By Sophie Ouellette-Howitz, Street Roots
Tina Rayeanne Drake adds sugar and milk to her coffee cup first, then pours in steaming hot liquid from the carafe. In this, as in all she does, she acts with well-considered intent.
Choosing her name was no exception. “Tina, my first name, I’ve always loved,” she tells me. “Rayeanne is an extension of my mother’s middle name, Anne, and Drake is simply my favorite mythical animal.”
Drakes, for those who don’t know, are small, legless dragons with long tails and impressive wing spans. In December, this meaning-laden name became Tina’s legal name, and the gender markers on her government documents now confirm her true gender.
“It’s a wonderful, wonderful time,” she smiles. “It’s freedom from a lie I had to tell myself all my life. It literally was a weight lifted off my shoulders.”
That weight had been building for a very long time: since she was 4 or 5 years old, Tina knew there was a mismatch between her inner self and the expectations placed on her by the world she was living in.
“I was never the masculine type,” she explains. “I was always playing with my sister and with her toys, dressing up in my mother’s clothing.”
As she grew up, Tina began bringing her inner self out into the light, which led to a schism between her and her “die-hard Mormon” family.
“I was pretty much told to go to hell,” she says. “My sister flat-out told me – and it’s one of the things that made me even more determined – ‘You will never be a woman; you will simply always be a man in a dress.’”
Still, Tina holds out hope that, one day, her family will “realize the truth.”
Her arrival in Portland two and a half years ago marked a turning point in Tina’s life.
“From day one, I didn’t have to hide. I mean, the homeless shelters! If you identify as female, you can use the female shelters. That was a big thing for me – how open and inviting Portland is.”
It’s a stark contrast to Utah, the place Tina previously called home.
“It’s very anti-LGBT, anti-trans,” she admits.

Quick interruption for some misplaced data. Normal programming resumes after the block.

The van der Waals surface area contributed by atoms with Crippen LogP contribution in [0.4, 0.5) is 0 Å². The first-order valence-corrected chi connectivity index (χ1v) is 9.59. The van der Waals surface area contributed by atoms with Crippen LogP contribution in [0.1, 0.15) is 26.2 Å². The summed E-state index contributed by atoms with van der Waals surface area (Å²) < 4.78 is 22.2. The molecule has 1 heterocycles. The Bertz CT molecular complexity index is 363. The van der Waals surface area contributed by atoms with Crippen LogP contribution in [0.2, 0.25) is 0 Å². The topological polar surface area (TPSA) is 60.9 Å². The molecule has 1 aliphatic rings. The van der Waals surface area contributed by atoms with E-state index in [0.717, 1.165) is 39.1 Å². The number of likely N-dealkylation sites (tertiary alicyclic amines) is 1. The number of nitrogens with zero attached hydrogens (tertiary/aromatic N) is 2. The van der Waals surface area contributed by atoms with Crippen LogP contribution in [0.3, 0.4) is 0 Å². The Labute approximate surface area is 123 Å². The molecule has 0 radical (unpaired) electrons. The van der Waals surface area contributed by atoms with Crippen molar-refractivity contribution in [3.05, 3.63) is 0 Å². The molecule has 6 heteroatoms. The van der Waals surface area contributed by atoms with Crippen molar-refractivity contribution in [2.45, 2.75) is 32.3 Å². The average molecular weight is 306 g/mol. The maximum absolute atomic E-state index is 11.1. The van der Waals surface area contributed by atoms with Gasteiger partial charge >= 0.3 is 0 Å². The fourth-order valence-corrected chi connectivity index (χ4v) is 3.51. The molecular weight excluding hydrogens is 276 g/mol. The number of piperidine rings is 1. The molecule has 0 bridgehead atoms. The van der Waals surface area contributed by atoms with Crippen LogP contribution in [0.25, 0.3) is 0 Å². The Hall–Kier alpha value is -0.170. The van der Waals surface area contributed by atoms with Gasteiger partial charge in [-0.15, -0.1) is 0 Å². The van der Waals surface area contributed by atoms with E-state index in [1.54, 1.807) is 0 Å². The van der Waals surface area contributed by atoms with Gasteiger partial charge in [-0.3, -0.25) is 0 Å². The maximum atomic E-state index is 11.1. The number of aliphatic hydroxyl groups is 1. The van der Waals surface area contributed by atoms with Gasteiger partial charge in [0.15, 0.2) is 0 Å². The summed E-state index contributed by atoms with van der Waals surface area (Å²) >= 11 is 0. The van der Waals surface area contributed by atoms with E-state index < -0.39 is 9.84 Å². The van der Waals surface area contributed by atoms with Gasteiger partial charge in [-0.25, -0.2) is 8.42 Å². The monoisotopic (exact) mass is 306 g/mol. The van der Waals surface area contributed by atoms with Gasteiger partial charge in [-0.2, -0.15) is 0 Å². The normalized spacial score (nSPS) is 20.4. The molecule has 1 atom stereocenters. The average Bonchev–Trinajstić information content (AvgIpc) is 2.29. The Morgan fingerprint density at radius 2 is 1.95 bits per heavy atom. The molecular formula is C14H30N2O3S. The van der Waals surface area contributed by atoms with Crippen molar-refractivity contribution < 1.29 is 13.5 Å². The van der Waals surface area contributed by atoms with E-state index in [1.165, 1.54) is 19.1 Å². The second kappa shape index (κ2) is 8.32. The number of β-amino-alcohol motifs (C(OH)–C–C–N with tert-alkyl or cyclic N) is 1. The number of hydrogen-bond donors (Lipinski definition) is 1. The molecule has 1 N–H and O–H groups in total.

In Utah, to live openly as her true self was “almost impossible,” she says. “I probably would have ended up taking my own life at some point, as a result of having to hide, or I would have been miserable all my life. Coming out here, everything has been so much better. To every other trans woman and man out there, don’t be afraid to take the steps you need to take.”
The conviction Tina needed to take those steps came from her mother, who died in 2011. She saw Tina for who she truly was and accepted her completely.
“She was everything,” Tina smiles. “I carry a small plaque that says: ‘Everything I am, I owe to my mother.’”
The bond between them was forged in the kitchen, where Tina began cooking with her mother at the age of 7.
Today, two of Tina’s biggest dreams come from her enduring love of cooking. First, she wants to travel Old Route 66 from beginning to end, trying famous dishes from the cities and states she passes through. Second, she wants to open “a bicycle pull-along style hot dog cart.” She’s already developed a menu of gourmet, experimental creations: “a pizza dog, a BLT dog, and my specialty would be a cheesesteak dog.”
Tina has calculated how much she would need to save from the money she earns selling Street Roots in order to purchase a solar-powered RV for her road trip and get her hot dog cart up and running.
“I know I can make it happen,” she says. “People talk about not having hope, but that’s the one thing that can never be taken away from you. I get that belief from my mother. She always said that you can do anything you put your mind to. No matter what, no matter how hard the obstacles are, I will find a way around. Either that, or I’ll kick that door right open and walk right through.”